migraine / Early / Incidence not known
    photophobia / Early / Incidence not known
    hematoma / Early / Incidence not known
    melena / Delayed / Incidence not known
    subdural hematoma / Early / Incidence not known

    Mild

    skin hypopigmentation / Delayed / 0-13.0
    influenza / Delayed / 0-11.0
    weakness / Early / 0-2.0
    syncope / Early / 0-2.0
    purpura / Delayed / 0-1.0
    pelvic pain / Delayed / Incidence not known
    cheilitis / Delayed / Incidence not known
    chills / Rapid / Incidence not known
    flushing / Rapid / Incidence not known
    dysesthesia / Delayed / Incidence not known
    hypoesthesia / Delayed / Incidence not known
    paresthesias / Delayed / Incidence not known
    skin discoloration / Delayed / Incidence not known
    seborrhea / Delayed / Incidence not known
    urticaria / Rapid / Incidence not known
    dental pain / Delayed / Incidence not known
    sinusitis / Delayed / Incidence not known
    rhinitis / Early / Incidence not known
    pharyngitis / Delayed / Incidence not known
    rhinorrhea / Early / Incidence not known
    petechiae / Delayed / Incidence not known
    ecchymosis / Delayed / Incidence not known

    DRUG INTERACTIONS

    Cholera Vaccine: (Moderate) Patients receiving immunosuppressant medications may have a diminished response to the live cholera vaccine. When feasible, administer indicated vaccines prior to initiating immunosuppressant medications. Counsel patients receiving immunosuppressant medications about the possibility of a diminished vaccine response and to continue to follow precautions to avoid exposure to cholera bacteria after receiving the vaccine.
    Palifermin: (Moderate) Palifermin should not be administered within 24 hours before, during infusion of, or within 24 hours after administration of antineoplastic agents.
    Penicillamine: (Major) Do not use penicillamine with antineoplastic agents due to the increased risk of developing severe hematologic and renal toxicity.
    SARS-CoV-2 (COVID-19) vaccines: (Moderate) Patients receiving immunosuppressant medications may have a diminished response to the SARS-CoV-2 virus vaccine. When feasible, administer indicated vaccines prior to initiating immunosuppressant medications. Counsel patients receiving immunosuppressant medications about the possibility of a diminished vaccine response and to continue to follow precautions to avoid exposure to SARS-CoV-2 virus after receiving the vaccine.
    Tuberculin Purified Protein Derivative, PPD: (Moderate) Immunosuppressives may decrease the immunological response to tuberculin purified protein derivative, PPD. This suppressed reactivity can persist for up to 6 weeks after treatment discontinuation. Consider deferring the skin test until completion of the immunosuppressive therapy.

    PREGNANCY AND LACTATION

    Pregnancy

    Based on its mechanism of action, pembrolizumab may cause fetal harm if used during pregnancy. Pembrolizumab is an immunoglobulin G4 antibody and may cross the placental barrier. Fetal exposure to pembrolizumab may increase the risk of developing immune-mediated disorders or altering the normal immune response. Advise pregnant women of the potential risk to a fetus. The PD-1 pathway is associated with decidual CD8-positive T-cell function and the PD1/PD-L1 interaction may be important in maintaining fetal tolerance during pregnancy. PD1/PDL1 Inhibitors, such as pembrolizumab, may impair maternal immune tolerance resulting in spontaneous abortion, intrauterine growth restriction, or early-onset preeclampsia.

    Due to the potential for serious adverse reactions in breastfed children, the manufacturer recommends that patients avoid breast-feeding during pembrolizumab therapy and for 4 months after the final dose. It is not known if pembrolizumab is present in human milk or if it has effects on the breastfed child or on milk production. Use pembrolizumab with caution during breastfeeding, especially while nursing a newborn or preterm infant. Because pembrolizumab is a large protein molecule (molecular weight of 149,000 Daltons), the amount of drug in milk is likely to be very low. It may also be partially destroyed in the gastrointestinal tract resulting in minimal absorption.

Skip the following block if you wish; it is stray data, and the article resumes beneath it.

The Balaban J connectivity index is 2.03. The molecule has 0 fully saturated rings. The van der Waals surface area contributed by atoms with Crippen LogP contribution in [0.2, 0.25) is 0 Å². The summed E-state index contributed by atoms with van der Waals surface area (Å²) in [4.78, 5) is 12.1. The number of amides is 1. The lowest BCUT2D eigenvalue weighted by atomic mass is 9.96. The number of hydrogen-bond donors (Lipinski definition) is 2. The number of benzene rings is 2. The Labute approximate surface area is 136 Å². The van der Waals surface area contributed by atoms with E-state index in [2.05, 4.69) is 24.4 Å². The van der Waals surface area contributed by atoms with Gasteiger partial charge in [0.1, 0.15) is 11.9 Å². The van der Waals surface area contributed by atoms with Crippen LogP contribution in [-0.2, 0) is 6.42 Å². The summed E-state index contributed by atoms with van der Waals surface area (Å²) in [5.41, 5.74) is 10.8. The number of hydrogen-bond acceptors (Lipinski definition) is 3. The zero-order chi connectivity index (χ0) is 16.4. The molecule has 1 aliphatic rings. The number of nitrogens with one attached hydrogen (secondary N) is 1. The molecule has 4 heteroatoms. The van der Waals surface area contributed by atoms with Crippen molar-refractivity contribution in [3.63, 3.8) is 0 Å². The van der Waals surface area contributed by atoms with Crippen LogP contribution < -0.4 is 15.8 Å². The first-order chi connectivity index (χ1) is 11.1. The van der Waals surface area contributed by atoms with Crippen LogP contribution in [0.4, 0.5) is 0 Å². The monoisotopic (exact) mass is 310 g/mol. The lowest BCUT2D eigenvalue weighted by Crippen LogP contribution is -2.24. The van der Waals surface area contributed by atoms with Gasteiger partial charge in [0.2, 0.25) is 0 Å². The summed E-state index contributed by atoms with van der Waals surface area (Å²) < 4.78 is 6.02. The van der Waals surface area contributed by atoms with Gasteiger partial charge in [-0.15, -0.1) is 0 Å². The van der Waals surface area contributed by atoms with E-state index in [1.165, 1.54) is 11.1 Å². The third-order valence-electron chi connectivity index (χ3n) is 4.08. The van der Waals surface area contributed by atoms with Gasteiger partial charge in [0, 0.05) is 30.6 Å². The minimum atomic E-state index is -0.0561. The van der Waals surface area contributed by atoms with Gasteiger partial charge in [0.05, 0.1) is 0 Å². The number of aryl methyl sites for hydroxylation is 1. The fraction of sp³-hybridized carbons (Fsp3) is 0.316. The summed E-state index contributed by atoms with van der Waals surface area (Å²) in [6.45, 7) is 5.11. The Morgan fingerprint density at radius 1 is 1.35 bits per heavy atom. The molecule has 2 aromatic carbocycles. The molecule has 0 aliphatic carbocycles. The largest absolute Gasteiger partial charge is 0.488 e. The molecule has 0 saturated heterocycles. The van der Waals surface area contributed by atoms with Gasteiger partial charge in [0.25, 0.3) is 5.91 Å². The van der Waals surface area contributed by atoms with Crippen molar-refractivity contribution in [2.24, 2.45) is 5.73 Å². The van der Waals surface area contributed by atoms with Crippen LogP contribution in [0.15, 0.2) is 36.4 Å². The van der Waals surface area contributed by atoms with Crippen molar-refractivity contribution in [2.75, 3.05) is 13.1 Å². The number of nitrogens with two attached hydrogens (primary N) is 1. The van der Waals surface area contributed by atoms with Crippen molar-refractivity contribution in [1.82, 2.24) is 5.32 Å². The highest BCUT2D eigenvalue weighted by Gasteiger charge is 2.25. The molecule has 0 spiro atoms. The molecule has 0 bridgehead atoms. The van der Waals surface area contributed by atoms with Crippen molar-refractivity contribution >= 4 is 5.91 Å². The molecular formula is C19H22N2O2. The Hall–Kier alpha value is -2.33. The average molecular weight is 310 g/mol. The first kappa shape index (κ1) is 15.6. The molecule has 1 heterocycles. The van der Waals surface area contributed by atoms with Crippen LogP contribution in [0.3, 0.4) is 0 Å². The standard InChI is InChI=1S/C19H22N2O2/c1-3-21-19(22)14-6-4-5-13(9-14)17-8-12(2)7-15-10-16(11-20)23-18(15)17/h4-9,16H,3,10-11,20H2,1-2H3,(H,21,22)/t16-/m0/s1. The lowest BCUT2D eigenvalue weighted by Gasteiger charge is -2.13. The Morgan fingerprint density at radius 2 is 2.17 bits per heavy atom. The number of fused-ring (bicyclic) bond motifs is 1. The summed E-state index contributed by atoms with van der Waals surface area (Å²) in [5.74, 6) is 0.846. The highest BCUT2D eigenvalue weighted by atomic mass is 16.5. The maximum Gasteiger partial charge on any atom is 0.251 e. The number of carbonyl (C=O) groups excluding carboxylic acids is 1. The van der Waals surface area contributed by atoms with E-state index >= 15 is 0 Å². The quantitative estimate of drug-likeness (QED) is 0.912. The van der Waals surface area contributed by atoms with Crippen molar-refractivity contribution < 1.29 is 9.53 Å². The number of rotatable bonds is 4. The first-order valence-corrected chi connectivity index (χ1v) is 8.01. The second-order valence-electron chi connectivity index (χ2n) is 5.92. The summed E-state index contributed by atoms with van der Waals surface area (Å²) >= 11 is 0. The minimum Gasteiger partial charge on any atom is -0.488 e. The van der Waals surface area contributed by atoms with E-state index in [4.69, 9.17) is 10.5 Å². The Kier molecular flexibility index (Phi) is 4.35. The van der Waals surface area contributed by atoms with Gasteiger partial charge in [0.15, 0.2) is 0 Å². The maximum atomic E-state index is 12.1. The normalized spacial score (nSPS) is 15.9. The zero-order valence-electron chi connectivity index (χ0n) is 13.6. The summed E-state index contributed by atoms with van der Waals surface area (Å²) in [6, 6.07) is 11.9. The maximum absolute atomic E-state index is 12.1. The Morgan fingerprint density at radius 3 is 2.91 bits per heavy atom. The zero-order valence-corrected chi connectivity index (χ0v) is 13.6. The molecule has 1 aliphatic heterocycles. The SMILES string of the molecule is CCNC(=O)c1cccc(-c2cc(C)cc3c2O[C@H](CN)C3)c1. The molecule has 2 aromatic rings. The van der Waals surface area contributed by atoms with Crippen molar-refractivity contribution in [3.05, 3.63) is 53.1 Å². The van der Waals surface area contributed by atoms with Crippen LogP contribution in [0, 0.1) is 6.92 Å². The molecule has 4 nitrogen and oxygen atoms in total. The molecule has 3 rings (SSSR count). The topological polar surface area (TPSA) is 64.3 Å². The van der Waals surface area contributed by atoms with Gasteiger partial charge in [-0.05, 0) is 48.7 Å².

MECHANISM OF ACTION

    Pembrolizumab is a human monoclonal IgG4 kappa antibody that binds to the programmed death receptor-1 (PD-1) found on T-cells and blocks the interaction of PD-1 with its ligands, PD-L1 and PD-L2, on the tumor cell. Melanoma and some other solid tumors suppress cytotoxic T-cell activity by over-expressing PD-L1 on the cell surface. Blocking the PD-1/PD-L1 pathway prevents T-cell inactivation. In mice, inhibiting PD-1 activity deceased tumor growth.[57889] Pembrolizumab differs from ipilimumab, another monoclonal antibody that binds to the cytotoxic T-lymphocyte Antigen-4 (CTLA-4) and blocks the interaction of CTLA-4 with its ligands, in that pembrolizumab blocks the PD-1/PD-L1 interaction peripherally at the tumor site whereas ipilimumab blocks the CTLA4/ligand interaction primarily in the lymphoid organs.[57904]

    PHARMACOKINETICS

    Pembrolizumab is administered intravenously. In a population pharmacokinetic analysis (n = 2,993), pembrolizumab clearance was approximately 23% lower at steady state (geometric mean, 195 mL/day; coefficient of variation (CV), 40%) than after the first dose (252 mL/day; CV, 37%); this difference is not considered clinically important. The geometric mean steady-state volume of distribution (Vd) was 6 L (CV, 20%), and the mean terminal half-life was 22 days (CV, 32%).

    Intravenous Route

    In a population pharmacokinetic analysis, steady-state pembrolizumab concentrations were reached by 16 weeks following an every 3-week regimen; the systemic accumulation was approximately 2.1-fold. The pembrolizumab Cmax, Cmin, and AUC at steady state increased proportionally in the dose range of 2 to 10 mg/kg IV every 3 weeks. In a multicenter, randomized, open-label, dose comparative, phase I study (n = 173), patients with ipilimumab-refractory advanced melanoma received pembrolizumab 2 mg/kg IV or 10 mg/kg IV every 3 weeks. The AUC values were 0.643 grams X day/L (coefficient of variation (CV), 28%) and 3.77 grams X day/L (CV, 33%) in the 2 mg/kg and 10 mg/kg arms, respectively. Pembrolizumab exposure was 5.9 times higher in the 10 mg/kg arm. A pembrolizumab dosage regimen of 400 mg IV every 6 weeks was compared with 200 mg IV every 3 weeks and 2 mg/kg IV every 3 weeks regimens in a model-based analysis using concentration-time profile simulations from 2,993 subjects from 5 clinical trials. At steady state (days 169 to 210), the average pembrolizumab concentration over the dosage interval (AUC) following the 400 mg IV every 6 weeks regimen was similar to the 200 mg IV every 3 weeks (difference from mean value, 0.7%) and higher than the 2 mg/kg IV every 3 weeks regimen (difference in mean value, 35%). Based on observed pharmacokinetic data from an interim analysis of 41 patients with melanoma treated with pembrolizumab 400 mg every 6 weeks, there does not appear to be any clinically significant differences in efficacy and safety between pembrolizumab doses of 200 mg or 2 mg/kg every 3 weeks or 400 mg every 6 weeks.